In the mean time, Russia runs roughshod over India and pushes into Africa.

Germany doesn't care for Russia's land grab and denounces von Ribbentrop pack. they go to war.

As a result. Japan, who was once also Russia's ally, and still an ally of Germany, chooses instead to observe a cease fire against. Pissing off Germany, thus breaking their alliance.

Russia invades the middle east attacking German forces. And pushes back, simultaneously against Germany's Eastern front.

The US invades Europe again and finally gains a foot hold and pushes on Germany's Western front.

In the mean time, in Northern Africa, the battles between U.S./British forces against the German/Russian forces that were in a stalemate with the U.S./British forces losing ground, suddenly break open. Germany without Russian assistance begins a bloody and costly retreat for both sides.

In the mean time, due to the failure of the first invasion of Europe, the U.S. is short on man power as well as the Brits and Australians (now having to commit must needed pacific troops to Europe) struggle on the ground and in the air in the Pacific theater. However, the allied navel war does well, in preventing further Japanese gains on the islands, but helps little against the land war in Asia.

In the mean time, Japan's land war gains more ground and resources.

By the time Germany falls, so much in the way of man power and resources have been expended in the European theater, that when the focus of the war switches in earnest back to Asia, the American will to fight is draining.

However, lacking an atomic bomb, the allies switch to day and night sorties to cripple Japanese industry. But due to Japan being now virtually unopposed on land in Asia, they are able to resupply and retool quickly.

And because of the cease fire agreement between Japan and Russia, we can expect no help from the Russians.

In fact, seeing the US now having a formal presents in Europe, Russia takes a step back and unknown to the allies, begins supplying Japan with weapons, training and supplies. The last thing the Russians want is to have a U.S./European powers on both their opposing borders.

Now faced with this new obstacle (Russia helping Japan), discovered via cracking the Japanese secret code, the U.S. mulls the idea of a type of Peace.

How was that? Massive leaps of faith!! LOL



(62,444 posts)
27. Screw everything... build up in Indochina
Thu Aug 6, 2015, 02:32 PM
Aug 2015

Then take Australia in a loop and put a cork on it in Indochina.

28 moves and done. Max.


(22,308 posts)
30. Wouldn't Japan have also..
Thu Aug 6, 2015, 02:45 PM
Aug 2015

... fortified strategic positions on Islands east of the main land making the Island Hopping tactics of the Americans much less effective?

If we assume that air bases on the islands were more established, then the advances made by US carriers might not have been as effective. Without the carriers, and the air dominance they provided, the entire war would play out differently. For instance, Kamikaze attacks might never have happened.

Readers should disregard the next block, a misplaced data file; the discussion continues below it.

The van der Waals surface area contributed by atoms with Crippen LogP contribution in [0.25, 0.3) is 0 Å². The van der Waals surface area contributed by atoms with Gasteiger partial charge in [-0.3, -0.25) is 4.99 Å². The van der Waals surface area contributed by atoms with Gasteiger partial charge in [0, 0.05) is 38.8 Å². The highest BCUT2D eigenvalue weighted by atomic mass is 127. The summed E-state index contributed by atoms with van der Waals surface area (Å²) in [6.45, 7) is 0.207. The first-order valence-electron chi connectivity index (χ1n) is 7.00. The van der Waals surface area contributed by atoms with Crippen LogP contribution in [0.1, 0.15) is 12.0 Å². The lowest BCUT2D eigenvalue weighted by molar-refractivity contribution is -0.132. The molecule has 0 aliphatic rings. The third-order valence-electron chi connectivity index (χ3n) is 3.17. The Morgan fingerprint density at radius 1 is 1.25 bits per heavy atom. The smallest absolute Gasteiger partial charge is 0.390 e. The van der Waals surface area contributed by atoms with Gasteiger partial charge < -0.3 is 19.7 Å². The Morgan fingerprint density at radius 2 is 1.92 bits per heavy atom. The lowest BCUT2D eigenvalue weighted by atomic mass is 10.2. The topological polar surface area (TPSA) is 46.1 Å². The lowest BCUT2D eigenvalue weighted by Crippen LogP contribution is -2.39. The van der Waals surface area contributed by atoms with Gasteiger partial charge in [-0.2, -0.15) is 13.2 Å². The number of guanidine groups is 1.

Without the A bombs, and without sustained bombing of the mainland. Plus resupply from Russia, Japan could have held out indefinitely.

We would have eventually sued for some type of peace and given up the interests in the Pacific that Japan wanted in the first place.

Buzz cook

(2,469 posts)
42. Sounds good
Thu Aug 6, 2015, 11:30 PM
Aug 2015

We need some big changes to have the Soviets stay on the German side.
Leaving the US war weary is a great move. If we want to add some intrigue we could have the Nazis playing up to die hard confederates.

Pacifying East Asia and bringing them into the empire requires a big leap to. The way the Japanese dealt with the subjugated peoples would have to change dramatically. It wouldn't be hard to treat the Chinese people better than Chang. Loyalty often follows a full belly and tens of thousands died because Chang's rule was so corrupt they couldn't move food from places with abundance to places with famine. Mao would be a harder nut to crack.

Having an infrastructure that could process and transport material around the empire would also be a daunting task. Our Japanese would have to start planning in the teens or twenties. Prefab factories that could be placed on a transport ship and assembled where the resources were.

Man Power, our Japanese need to get conscripts and semi-skilled labor that will serve the empire with good will. Slave labor would not be enough.

Better equipment, The Zero was a great plane but... Almost all of the Japanese war making machines were inadequate for fighting the allies.

Time: Smoot Haley was passed in 1930, I think that has to be when we start the clock on our alternate history. Before then there was enough of a non-military group in Japan to keep our plans from being implemented. After Smoot the militarists took over.
At best we have a small group of men that did all the paper prep, but building our mobile factories can't start earlier.

Japan invaded Korea in 1910, so there is some wiggle room there. They invade China in 1931, not much to work with there.


(26,366 posts)
2. If the US didn't have "the bomb" it could have just continued the process of firebombing Japan into
Thu Aug 6, 2015, 01:32 PM
Aug 2015


From: https://en.wikiquote.org/wiki/The_Fog_of_War

Why was it necessary to drop the nuclear bomb if LeMay was burning up Japan? And he went on from Tokyo to firebomb other cities. 58% of Yokohama. Yokohama is roughly the size of Cleveland. 58% of Cleveland destroyed. Tokyo is roughly the size of New York. 51% percent of New York destroyed. 99% of the equivalent of Chattanooga, which was Toyama. 40% of the equivalent of Los Angeles, which was Nagoya. This was all done before the dropping of the nuclear bomb, which by the way was dropped by LeMay's command. Proportionality should be a guideline in war. Killing 50% to 90% of the people of 67 Japanese cities and then bombing them with two nuclear bombs is not proportional, in the minds of some people, to the objectives we were trying to achieve.